The contrast couldn’t be more obvious. Two politicians discover they have dual citizenship and resign apologetically. Two more discover the same thing, but take no responsibility and employ any means of desperate sophistry they can come up with to cling to their jobs.
It is often commented that you never really know what politicians stand for because you can’t trust their word anyway. Certainly the Abbott and Turnbull governments have sunk to a new low in this regard and I appreciate why people find it difficult to judge politicians on their policy promises these days.
But you can also judge people and the parties they represent on their character. And in this regard you couldn’t find a more stark difference than over the recent dual-citizenship debacles.
The two Greens senators were unequivocal in taking responsibility for their mistakes and resigned amidst considerable mirth and schadenfreude from government spokesmen, but the other parties’ enjoyment of the scandal didn’t last very long. It soon became clear that the Greens weren’t the only party to fall foul of this law, but not everyone would react as honourably.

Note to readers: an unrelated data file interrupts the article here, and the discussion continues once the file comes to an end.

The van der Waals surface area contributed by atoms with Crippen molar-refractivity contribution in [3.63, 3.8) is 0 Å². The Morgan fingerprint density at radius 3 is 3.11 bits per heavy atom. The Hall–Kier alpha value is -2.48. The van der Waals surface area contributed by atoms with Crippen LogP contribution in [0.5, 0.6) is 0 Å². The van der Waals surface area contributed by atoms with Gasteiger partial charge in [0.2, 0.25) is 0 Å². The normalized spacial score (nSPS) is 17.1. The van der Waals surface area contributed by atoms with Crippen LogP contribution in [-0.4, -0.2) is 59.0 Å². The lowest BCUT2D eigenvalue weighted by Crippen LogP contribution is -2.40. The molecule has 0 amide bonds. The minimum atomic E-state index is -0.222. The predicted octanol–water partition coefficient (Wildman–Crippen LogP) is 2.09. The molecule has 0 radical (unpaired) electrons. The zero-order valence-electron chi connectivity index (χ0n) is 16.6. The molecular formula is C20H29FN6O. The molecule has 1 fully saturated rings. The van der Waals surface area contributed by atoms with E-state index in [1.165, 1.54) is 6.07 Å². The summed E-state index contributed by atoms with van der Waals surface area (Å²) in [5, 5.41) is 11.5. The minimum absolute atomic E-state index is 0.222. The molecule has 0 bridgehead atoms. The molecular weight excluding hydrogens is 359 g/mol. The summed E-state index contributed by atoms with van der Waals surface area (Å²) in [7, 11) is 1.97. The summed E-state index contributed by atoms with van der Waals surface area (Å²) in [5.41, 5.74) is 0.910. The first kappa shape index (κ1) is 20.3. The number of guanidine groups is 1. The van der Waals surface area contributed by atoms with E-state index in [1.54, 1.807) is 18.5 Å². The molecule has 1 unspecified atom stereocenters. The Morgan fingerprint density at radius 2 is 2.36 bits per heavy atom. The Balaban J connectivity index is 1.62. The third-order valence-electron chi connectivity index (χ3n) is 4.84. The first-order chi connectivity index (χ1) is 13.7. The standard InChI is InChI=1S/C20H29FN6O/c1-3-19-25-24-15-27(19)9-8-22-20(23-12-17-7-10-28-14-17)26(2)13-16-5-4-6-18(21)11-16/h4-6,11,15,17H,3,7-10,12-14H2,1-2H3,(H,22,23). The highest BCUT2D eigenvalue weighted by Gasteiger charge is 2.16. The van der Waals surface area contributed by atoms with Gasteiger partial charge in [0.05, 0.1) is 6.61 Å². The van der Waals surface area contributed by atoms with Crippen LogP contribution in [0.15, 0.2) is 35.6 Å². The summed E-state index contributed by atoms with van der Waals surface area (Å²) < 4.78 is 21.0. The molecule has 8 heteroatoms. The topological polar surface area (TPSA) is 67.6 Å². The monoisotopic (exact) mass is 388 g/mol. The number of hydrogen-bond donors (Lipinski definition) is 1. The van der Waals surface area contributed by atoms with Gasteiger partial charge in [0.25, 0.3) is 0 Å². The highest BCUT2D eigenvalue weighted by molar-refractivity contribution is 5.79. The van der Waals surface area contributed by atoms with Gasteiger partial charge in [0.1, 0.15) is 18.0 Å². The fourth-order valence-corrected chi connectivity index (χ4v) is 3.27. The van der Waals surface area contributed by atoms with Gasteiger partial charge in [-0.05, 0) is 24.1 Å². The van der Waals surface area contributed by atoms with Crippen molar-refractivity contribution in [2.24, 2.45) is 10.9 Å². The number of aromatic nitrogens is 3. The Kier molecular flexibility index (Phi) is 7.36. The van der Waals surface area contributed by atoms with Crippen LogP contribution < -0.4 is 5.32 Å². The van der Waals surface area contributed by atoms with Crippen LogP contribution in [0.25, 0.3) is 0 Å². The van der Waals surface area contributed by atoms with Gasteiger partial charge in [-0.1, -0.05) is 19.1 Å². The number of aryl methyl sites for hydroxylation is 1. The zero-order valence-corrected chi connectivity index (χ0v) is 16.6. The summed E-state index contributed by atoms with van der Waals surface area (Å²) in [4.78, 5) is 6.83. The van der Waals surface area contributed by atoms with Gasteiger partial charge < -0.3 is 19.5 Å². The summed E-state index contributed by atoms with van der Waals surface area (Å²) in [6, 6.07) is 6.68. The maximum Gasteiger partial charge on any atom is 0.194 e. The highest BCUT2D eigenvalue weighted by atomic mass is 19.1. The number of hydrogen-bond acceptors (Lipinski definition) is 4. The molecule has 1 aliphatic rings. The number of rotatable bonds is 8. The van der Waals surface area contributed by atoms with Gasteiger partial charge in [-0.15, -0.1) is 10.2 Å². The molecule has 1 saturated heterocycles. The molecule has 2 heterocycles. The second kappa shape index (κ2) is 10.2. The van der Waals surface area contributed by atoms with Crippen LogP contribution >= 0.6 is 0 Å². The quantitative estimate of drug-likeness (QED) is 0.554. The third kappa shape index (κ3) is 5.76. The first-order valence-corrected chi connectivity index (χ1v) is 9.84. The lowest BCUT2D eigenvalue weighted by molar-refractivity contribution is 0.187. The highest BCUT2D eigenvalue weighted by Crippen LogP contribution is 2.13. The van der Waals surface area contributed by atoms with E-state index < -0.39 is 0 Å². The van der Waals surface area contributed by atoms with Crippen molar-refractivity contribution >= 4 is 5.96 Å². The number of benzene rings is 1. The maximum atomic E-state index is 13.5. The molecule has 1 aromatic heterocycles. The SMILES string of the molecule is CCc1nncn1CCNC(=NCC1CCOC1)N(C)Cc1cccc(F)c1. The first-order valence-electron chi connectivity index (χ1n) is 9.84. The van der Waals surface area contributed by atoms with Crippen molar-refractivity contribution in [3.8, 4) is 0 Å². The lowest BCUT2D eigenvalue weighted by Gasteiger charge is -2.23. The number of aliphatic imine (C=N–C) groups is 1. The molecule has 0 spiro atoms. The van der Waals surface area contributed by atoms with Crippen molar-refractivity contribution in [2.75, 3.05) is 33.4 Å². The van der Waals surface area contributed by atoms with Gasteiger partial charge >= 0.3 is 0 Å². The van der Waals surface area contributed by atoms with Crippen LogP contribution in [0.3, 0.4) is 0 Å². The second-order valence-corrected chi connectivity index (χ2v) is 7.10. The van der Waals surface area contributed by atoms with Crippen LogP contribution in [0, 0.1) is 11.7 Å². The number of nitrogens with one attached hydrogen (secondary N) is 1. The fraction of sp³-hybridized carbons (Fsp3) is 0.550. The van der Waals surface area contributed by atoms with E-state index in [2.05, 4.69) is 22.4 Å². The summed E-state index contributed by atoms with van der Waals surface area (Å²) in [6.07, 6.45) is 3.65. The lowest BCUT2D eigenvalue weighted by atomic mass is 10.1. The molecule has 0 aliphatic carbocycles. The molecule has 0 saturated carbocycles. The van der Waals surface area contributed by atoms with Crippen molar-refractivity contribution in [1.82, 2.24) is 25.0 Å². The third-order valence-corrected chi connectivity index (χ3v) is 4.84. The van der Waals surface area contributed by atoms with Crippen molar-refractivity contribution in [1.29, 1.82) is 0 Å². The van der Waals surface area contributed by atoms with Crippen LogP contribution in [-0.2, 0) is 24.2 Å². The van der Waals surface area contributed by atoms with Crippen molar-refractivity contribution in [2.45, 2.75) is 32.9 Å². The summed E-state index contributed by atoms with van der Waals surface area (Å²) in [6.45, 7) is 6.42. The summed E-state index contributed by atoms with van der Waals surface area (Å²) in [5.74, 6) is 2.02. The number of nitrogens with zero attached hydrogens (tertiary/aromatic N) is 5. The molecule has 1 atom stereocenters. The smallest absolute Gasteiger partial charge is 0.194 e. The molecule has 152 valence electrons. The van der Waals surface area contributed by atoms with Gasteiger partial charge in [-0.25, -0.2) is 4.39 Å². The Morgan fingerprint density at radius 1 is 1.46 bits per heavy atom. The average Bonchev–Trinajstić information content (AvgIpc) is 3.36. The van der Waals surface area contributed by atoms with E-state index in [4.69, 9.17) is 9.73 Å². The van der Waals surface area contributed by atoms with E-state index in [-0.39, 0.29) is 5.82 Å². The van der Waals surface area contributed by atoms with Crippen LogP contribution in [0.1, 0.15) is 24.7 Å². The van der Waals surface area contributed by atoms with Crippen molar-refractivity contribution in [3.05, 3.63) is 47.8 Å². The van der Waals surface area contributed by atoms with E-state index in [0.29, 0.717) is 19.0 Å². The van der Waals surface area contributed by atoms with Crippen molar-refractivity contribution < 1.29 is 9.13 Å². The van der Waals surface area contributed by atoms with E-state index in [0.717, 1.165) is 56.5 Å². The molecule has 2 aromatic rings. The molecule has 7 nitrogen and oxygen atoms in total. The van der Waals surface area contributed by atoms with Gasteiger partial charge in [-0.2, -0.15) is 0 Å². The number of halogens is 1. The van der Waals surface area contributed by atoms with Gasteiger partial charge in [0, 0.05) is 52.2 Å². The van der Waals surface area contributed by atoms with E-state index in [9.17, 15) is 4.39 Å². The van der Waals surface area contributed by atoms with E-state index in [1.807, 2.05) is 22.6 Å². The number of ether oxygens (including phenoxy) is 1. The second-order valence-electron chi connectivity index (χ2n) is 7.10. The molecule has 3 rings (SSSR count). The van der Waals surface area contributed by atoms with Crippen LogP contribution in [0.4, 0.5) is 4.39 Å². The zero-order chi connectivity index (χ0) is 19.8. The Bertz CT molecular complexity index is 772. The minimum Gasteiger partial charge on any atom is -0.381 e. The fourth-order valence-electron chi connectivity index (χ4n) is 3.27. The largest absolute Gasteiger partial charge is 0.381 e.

The next two senators found to have breached this law were Coalition Minister, Matt Canavan, and Coalition proxy (One Nation support almost 90% of Coalition legislation) and part time scientist impersonator, Malcolm Roberts. But neither of them handled the situation with anywhere like the same amount of integrity or dignity as their Greens counterparts. Despite similarities with the situation Ludlum, and Waters had found themselves in, Roberts and Canavan have resisted any calls for their resignation and it will take court cases to have them (hopefully) removed.
Of course, these paragons of self-interest would not even have a chance to try this if their hypocrisy were not allowed and nurtured by complicit commercial media who are rewarded in turn (remember the 30 million Turnbull gave to Foxtel on a handshake recently). If Matt “It’s my mum’s fault” Canavan were a Labor politician, I doubt he would have even had the chance to challenge his ineligibility in court. Newscorp and the government-friendly shock jocks would have forced his resignation with continuous negative editorial pressure.
Just as you can judge a politician for their actions more than you can for their promises, the same is true of parties in general. If a party is filled with as many bullies, liars and cronies as the Liberal Party, I wouldn’t vote for them whatever they promised me.